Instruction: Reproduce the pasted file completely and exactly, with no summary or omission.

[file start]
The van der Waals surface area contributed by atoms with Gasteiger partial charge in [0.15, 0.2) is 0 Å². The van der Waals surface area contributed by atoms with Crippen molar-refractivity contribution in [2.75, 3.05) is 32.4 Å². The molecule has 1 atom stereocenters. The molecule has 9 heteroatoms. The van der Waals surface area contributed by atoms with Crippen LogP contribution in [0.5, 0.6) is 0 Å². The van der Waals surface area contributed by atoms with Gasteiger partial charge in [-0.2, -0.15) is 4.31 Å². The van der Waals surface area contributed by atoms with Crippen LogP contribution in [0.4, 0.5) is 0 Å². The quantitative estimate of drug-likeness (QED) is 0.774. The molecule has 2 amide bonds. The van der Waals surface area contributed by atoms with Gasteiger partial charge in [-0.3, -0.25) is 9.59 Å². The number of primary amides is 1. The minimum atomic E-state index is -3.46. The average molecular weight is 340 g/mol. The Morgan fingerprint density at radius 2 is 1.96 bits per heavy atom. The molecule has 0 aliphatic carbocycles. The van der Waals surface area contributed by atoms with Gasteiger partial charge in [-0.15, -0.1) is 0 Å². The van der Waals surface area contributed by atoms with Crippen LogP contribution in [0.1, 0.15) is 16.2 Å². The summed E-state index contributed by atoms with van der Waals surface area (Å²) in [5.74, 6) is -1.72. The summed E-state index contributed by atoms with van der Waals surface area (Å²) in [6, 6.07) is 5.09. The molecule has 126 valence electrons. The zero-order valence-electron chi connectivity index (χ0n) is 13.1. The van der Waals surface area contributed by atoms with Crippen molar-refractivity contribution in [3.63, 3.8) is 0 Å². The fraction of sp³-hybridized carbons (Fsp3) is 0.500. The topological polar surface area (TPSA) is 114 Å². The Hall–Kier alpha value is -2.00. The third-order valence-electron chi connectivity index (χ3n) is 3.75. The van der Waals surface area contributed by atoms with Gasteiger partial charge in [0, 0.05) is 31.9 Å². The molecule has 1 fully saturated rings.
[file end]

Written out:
The van der Waals surface area contributed by atoms with Gasteiger partial charge in [0.15, 0.2) is 0 Å². The van der Waals surface area contributed by atoms with Crippen molar-refractivity contribution in [2.75, 3.05) is 32.4 Å². The molecule has 1 atom stereocenters. The molecule has 9 heteroatoms. The van der Waals surface area contributed by atoms with Crippen LogP contribution in [0.5, 0.6) is 0 Å². The van der Waals surface area contributed by atoms with Gasteiger partial charge in [-0.2, -0.15) is 4.31 Å². The van der Waals surface area contributed by atoms with Crippen LogP contribution in [0.4, 0.5) is 0 Å². The quantitative estimate of drug-likeness (QED) is 0.774. The molecule has 2 amide bonds. The van der Waals surface area contributed by atoms with Gasteiger partial charge in [-0.3, -0.25) is 9.59 Å². The number of primary amides is 1. The minimum atomic E-state index is -3.46. The average molecular weight is 340 g/mol. The Morgan fingerprint density at radius 2 is 1.96 bits per heavy atom. The molecule has 0 aliphatic carbocycles. The van der Waals surface area contributed by atoms with Gasteiger partial charge in [-0.15, -0.1) is 0 Å². The van der Waals surface area contributed by atoms with Crippen LogP contribution in [0.1, 0.15) is 16.2 Å². The summed E-state index contributed by atoms with van der Waals surface area (Å²) in [5.74, 6) is -1.72. The summed E-state index contributed by atoms with van der Waals surface area (Å²) in [6, 6.07) is 5.09. The molecule has 126 valence electrons. The zero-order valence-electron chi connectivity index (χ0n) is 13.1. The van der Waals surface area contributed by atoms with Crippen molar-refractivity contribution in [3.63, 3.8) is 0 Å². The fraction of sp³-hybridized carbons (Fsp3) is 0.500. The topological polar surface area (TPSA) is 114 Å². The Hall–Kier alpha value is -2.00. The third-order valence-electron chi connectivity index (χ3n) is 3.75. The van der Waals surface area contributed by atoms with Gasteiger partial charge in [0, 0.05) is 31.9 Å². The molecule has 1 fully saturated rings.